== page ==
Three young activists have been found beheaded in Derna, in eastern Libya.
The three, who had relayed information about the city through social media, had been kidnapped earlier this month.
Several Islamist groups are competing for control of the city, with some militants recently declaring allegiance to Islamic State.
Libya has been in a state of flux since Col Gaddafi was overthrown in 2011, with disparate tribes, militias and political factions fighting for power.
'We reject IS'
The BBC's Rana Jawad, in the capital, Tripoli, says that in the immediate aftermath of the revolution that ousted Gaddafi, many rebel fighters left to fight with militant groups opposing the rule of President Bashar al-Assad in Syria.
Many of the fighters are believed to have returned home, settling in the east of the country, she says.
Beheadings are rare in Libya, our correspondent says, even in areas controlled by militant Islamists, and no group has so far said it carried out the latest killings.
The activists have been named as Siraj Ghatish, Mohamed Battu and Mohamed al-Mesmari.
Our correspondent says they remained low-profile, mostly passing on information via social media pages.
Another activist in the city who cannot be named for reasons of safety, said: "We reject IS being here. We can't come out in public about it."
Our correspondent says there appear to be three main militant groups in Derna, with varying degrees of extremism.
They are the Islamic Youth Shura Council, a branch of Ansar al-Sharia, and the more moderate Martyrs of Abuslim Brigade.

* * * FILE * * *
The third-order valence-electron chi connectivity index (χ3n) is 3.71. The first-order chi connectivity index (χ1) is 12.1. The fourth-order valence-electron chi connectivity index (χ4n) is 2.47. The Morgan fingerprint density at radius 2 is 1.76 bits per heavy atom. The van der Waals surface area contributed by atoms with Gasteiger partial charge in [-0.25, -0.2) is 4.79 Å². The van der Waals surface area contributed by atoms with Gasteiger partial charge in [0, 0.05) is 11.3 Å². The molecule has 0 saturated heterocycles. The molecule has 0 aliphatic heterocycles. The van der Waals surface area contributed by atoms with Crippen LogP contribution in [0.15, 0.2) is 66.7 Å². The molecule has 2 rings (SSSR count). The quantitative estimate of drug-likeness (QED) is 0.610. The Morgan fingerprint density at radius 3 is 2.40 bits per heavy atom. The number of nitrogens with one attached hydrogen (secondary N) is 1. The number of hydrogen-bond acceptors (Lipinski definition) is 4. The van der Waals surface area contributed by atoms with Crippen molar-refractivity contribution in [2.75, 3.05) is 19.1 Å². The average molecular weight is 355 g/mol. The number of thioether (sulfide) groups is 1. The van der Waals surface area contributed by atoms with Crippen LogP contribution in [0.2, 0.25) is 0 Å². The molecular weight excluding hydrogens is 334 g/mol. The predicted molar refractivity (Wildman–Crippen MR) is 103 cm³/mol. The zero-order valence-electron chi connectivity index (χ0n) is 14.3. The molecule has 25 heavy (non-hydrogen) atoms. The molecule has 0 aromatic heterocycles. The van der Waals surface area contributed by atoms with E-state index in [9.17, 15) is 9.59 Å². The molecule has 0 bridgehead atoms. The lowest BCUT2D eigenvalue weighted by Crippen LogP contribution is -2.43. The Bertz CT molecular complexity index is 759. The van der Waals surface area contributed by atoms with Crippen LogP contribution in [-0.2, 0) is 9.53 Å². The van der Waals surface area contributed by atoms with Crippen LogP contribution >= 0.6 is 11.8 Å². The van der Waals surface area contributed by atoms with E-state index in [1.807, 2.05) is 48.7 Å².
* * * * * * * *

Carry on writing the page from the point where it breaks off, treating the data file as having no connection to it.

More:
The group that declared allegiance to IS is unclear, although the activist who spoke to the BBC said it appeared to be a group that broke away from the Shura Council.
Derna has been out of government control since 2012.
Last month, pictures from Derna showed public institutions renamed as Islamic courts and Islamic police.
In August, a video emerged on social media showing a man being shot dead by an unknown group in the football stadium.
The elected government has lost Libya's three main cities amid the political crisis:
- In Tripoli, some members of the old parliament - the General National Congress - have continued to sit. They have appointed their own rival government, though this is not internationally recognised
- Much of Benghazi, the second city, is in the hands of Islamist fighters, some with links to al-Qaeda. There are near-daily assassinations of officials, journalists and social activists. Some 300 people have been killed in the past month in clashes between the army and militiamen
- Misrata, the third city and a major business port, is loyal to the Tripoli authorities